For the last ten years, many of those workers were landing in the public sector or in publicly supported and regulated sectors, like health care. Despite these employment gains (or, perhaps, because of them), they're not that productive. As Larry Summers explains in his lucid and provocative op-ed in the Financial Times on the crisis of capitalism, "as fewer people are needed to meet the population's demand for goods like appliances and clothing it is natural that more people work in producing goods like healthcare and education where outcomes are manifestly unsatisfactory."

In the decades before 2000, the fastest growing sectors by employment were also getting more productive. But since 2000, the largest productivity gains have been in sectors that lost the most workers. Too many jobs are going to non-tradable services, like health care, that aren't getting any more efficient but are getting more expensive. As a result, Americans wages are growing much faster than the cost of things like newspapers and toasters, but much slower than the cost of things like education and health care. And that, as I've said, is the upshot of the Greater Recession.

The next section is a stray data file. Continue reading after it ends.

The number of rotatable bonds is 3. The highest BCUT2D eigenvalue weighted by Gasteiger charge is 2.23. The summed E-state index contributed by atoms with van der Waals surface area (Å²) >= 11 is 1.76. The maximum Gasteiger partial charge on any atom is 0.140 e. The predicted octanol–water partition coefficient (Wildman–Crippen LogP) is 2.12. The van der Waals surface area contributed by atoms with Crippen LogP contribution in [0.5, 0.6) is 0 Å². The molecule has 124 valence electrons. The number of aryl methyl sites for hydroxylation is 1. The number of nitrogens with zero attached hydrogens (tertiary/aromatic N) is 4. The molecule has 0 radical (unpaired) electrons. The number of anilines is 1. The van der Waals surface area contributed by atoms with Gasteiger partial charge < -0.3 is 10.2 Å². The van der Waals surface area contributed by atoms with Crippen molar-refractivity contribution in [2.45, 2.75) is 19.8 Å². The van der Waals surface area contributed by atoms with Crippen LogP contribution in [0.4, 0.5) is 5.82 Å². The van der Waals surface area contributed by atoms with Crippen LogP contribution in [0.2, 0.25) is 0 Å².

***

The quest for efficiency across the economy is neither moral nor immoral. It's amoral, indifferent to all outcomes except output. Companies trim payrolls to stay profitable. That's their job. But that's why it's the job of government to provide welfare that protects the victims of creative destruction.

This is the central economic debate of the 2012 contest: How do we encourage the winners of an unpredictable economy? And how do we protect the most vulnerable and build a sense of security and opportunity for all Americans? Our ever-efficient economy is pretty good at answering the first question. This election will decide whom Americans think will do a better job answering the second.

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Derek Thompson is a senior editor at The Atlantic, where he writes about economics, labor markets, and the entertainment business.